Rejecting Calhoun's Expansible Army Plan: The Army Reduction Act of 1821

@article{FitzGerald1996RejectingCE,
  title={Rejecting Calhoun's Expansible Army Plan: The Army Reduction Act of 1821},
  author={Michael FitzGerald},
  journal={War in History},
  year={1996},
  volume={3},
  pages={161 - 185}
}
Following the defeats and frustrations of the War of 1812, the United States undertook an extensive buildup of its military forces. In 1815, an attempt to reduce the army from a wartime 35 000 men to a peacetime strength of 6 000 collapsed. The United States thus emerged from the War of 1812 with the largest standing army 12 700 strong of its short history. In 1816 a Republican-led Congress enacted a major naval expansion bill, established the nation’s first sizeable peacetime administrative…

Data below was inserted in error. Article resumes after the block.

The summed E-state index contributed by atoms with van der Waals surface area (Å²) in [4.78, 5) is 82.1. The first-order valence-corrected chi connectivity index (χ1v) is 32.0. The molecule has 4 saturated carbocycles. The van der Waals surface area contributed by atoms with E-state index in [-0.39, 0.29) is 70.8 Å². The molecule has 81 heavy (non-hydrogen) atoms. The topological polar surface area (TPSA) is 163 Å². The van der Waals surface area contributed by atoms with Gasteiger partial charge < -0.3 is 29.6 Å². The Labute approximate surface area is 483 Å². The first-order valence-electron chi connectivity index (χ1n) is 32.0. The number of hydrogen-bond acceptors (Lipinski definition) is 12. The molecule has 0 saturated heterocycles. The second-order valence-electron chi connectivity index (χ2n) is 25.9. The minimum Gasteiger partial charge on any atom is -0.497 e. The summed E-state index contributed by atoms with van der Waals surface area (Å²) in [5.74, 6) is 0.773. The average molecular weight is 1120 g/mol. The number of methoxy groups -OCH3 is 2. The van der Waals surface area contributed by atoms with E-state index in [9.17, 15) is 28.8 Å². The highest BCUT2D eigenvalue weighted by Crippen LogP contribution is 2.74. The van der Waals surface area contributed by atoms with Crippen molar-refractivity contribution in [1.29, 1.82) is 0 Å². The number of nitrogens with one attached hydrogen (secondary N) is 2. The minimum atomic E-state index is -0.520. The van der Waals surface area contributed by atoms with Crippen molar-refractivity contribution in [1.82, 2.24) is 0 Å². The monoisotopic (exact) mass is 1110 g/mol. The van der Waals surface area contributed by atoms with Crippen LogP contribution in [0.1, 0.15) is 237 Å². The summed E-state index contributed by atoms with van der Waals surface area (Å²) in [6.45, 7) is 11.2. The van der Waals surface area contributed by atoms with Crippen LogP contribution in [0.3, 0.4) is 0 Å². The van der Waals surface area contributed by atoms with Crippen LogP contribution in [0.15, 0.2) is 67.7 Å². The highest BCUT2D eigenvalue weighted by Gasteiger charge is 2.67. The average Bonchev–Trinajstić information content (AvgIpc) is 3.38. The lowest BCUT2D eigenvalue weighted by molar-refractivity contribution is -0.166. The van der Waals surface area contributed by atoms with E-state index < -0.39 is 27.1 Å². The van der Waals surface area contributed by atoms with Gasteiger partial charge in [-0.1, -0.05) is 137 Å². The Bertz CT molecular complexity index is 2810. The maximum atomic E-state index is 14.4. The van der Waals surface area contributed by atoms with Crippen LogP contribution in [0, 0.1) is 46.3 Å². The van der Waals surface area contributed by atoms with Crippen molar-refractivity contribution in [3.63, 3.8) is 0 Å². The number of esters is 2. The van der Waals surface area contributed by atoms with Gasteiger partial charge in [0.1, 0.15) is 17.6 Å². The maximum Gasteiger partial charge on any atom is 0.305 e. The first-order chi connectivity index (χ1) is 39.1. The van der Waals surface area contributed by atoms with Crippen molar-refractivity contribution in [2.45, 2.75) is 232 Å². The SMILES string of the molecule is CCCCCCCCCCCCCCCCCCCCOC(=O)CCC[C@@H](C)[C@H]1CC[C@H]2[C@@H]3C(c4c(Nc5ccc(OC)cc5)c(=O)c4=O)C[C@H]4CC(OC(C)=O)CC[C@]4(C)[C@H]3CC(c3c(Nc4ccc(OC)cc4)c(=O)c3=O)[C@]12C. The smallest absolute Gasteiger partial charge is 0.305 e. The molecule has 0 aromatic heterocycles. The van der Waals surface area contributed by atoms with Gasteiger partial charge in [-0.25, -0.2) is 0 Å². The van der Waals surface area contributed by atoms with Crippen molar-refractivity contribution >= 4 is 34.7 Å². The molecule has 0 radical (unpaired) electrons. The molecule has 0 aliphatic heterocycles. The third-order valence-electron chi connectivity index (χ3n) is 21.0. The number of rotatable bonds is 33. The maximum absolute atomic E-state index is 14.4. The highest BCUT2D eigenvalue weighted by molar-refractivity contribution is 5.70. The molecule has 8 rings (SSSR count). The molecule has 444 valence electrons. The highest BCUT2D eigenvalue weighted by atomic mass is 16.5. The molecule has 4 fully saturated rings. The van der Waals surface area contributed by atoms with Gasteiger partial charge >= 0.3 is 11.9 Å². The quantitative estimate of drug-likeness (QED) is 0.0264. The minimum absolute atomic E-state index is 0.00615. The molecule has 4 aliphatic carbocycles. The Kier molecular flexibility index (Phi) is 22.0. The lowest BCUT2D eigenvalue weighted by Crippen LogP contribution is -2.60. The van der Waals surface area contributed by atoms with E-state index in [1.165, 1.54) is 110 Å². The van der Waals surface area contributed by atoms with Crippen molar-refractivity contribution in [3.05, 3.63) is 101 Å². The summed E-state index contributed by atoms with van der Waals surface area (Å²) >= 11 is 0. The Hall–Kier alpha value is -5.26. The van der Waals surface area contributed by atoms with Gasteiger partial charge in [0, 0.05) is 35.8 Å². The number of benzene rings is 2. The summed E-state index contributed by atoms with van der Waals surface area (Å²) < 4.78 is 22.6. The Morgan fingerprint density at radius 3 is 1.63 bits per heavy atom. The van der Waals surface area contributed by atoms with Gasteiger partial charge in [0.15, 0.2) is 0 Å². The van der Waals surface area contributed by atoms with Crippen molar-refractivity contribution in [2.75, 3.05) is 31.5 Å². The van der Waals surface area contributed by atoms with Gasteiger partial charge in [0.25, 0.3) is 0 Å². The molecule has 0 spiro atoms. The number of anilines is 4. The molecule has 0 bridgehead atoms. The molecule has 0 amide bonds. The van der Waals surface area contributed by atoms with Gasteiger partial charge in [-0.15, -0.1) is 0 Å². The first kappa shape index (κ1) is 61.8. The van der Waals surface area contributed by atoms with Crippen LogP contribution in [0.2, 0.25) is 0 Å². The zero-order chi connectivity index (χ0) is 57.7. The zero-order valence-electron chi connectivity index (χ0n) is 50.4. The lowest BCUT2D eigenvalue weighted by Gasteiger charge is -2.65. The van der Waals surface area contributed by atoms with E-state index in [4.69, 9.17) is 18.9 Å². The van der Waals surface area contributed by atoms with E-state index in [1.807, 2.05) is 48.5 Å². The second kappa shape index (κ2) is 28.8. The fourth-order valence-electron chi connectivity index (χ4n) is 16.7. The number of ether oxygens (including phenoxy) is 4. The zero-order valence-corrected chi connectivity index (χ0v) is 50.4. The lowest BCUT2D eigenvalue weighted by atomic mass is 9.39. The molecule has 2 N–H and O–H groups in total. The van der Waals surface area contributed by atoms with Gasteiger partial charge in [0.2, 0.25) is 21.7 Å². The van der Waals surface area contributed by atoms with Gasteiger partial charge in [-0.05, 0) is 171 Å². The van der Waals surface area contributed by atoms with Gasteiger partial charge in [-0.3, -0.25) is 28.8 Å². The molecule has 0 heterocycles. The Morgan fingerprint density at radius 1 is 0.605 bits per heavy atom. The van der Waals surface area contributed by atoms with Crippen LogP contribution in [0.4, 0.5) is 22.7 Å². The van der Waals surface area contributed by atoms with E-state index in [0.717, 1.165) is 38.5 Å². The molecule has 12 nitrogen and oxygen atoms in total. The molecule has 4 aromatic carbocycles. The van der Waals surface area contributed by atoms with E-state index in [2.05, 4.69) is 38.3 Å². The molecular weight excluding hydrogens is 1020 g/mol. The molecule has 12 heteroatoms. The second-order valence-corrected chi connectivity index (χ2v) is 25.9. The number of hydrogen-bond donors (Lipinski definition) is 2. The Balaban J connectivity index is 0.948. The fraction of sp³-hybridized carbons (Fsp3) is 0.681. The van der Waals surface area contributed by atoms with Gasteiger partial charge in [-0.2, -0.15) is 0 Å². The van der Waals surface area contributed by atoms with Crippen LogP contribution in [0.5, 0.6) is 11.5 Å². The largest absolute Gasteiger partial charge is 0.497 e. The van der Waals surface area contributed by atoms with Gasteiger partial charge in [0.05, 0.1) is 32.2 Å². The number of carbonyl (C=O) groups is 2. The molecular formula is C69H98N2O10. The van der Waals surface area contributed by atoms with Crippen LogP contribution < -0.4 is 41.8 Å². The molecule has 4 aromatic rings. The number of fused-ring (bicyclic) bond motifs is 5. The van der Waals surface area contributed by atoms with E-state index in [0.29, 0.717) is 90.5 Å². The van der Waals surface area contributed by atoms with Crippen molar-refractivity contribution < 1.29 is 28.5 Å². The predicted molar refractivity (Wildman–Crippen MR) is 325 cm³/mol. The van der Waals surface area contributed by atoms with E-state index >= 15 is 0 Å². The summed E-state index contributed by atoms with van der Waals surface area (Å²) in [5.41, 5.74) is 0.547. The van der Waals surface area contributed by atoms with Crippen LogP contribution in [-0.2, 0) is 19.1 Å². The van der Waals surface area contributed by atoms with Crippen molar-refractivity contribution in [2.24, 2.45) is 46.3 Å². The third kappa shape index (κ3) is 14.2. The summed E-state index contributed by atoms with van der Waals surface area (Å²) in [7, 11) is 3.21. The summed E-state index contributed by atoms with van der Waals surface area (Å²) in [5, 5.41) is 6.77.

Tables from this paper

References

SHOWING 1-7 OF 7 REFERENCES

Surgeon General) to Vandeventer

    United States and Spanish Empire

      The Missouri Controversy

      • 1953

      King Papers; Rep. Samuel C. Crafts to Seth Cushman

        Plumer Papers, Miscellaneous, New York Historical Society. Other congressmen linked the lengthy session to the unresolved Spanish negotiations. See Rufus King to Charles King

          1875) I, p. 353. The Speaker of the House considered the session only just begun after the Missouri question had been settled, the remaining time to be occupied with retrenchment and Spanish affairs

          • A Legacy of Historical Gleanings

          Hemphill, Papers of Calhoun IV